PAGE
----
I went to GeekGirlCon today--my flyers were, indeed, in the goodie bags, and some copies have already been downloaded, so yay.
I wasn't feeling very well, so I wound up just going to two panels, one on podcasts and one with Jane Espenson, which I'll cover in the next post.
The podcasting one was interesting, but I'm not really sure what to do with the information I received. The folks at the panel create what are basically radio shows, which they give away--it's a hobby and they're not trying to monetize it. So of course their focus is on keeping costs low--apparently you're better off with a decent but not really nice mike (they liked the $99 Blue Snowball), because if you get a fancy mike you also need a fancy soundproof room in order to use it.
The problem for me is that I wouldn't mind doing a free podcast of Trang, but I'd like to be able to sell an audiobook as well, and apparently the retail sites don't like home-made audiobooks. It would be really annoying if I paid for the equipment to do it myself only to have to pay again for professional production.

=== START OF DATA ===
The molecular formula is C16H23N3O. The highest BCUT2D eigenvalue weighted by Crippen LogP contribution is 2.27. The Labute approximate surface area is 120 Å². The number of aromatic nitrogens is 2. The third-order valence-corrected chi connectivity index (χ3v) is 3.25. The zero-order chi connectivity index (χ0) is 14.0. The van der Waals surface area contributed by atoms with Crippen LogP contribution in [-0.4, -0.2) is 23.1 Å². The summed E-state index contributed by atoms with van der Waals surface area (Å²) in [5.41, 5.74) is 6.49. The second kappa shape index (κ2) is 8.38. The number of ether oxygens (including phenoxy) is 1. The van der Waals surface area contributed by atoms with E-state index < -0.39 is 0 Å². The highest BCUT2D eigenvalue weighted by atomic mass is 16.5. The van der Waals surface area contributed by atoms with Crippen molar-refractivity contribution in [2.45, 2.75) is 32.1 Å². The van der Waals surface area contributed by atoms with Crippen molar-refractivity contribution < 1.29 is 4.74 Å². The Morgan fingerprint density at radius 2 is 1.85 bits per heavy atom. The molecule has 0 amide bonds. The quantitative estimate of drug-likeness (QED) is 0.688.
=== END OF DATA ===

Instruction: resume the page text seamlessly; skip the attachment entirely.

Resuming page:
In addition, while it's not expensive to do a podcast yourself in terms of money, it's a BIG investment of time. They were saying that it takes about an hour to produce a minute of material--now, these people are doing dramas with multiple voices and sound effects and what have you. But even assuming it takes an hour to produce five minutes of material, that's six hours for a half-hour podcast--and I have no idea if I could even get through a chapter in a half-hour, especially if I'm trying not to mumble!
So, I don't know. Maybe if I regarded the podcast as strictly a marketing task, I could justify it, but then again, maybe that marketing time & money would be better spent on something else. It seems such a potentially huge time suck--like redoing the layouts of the first two books. Not a task to be undertaken lightly!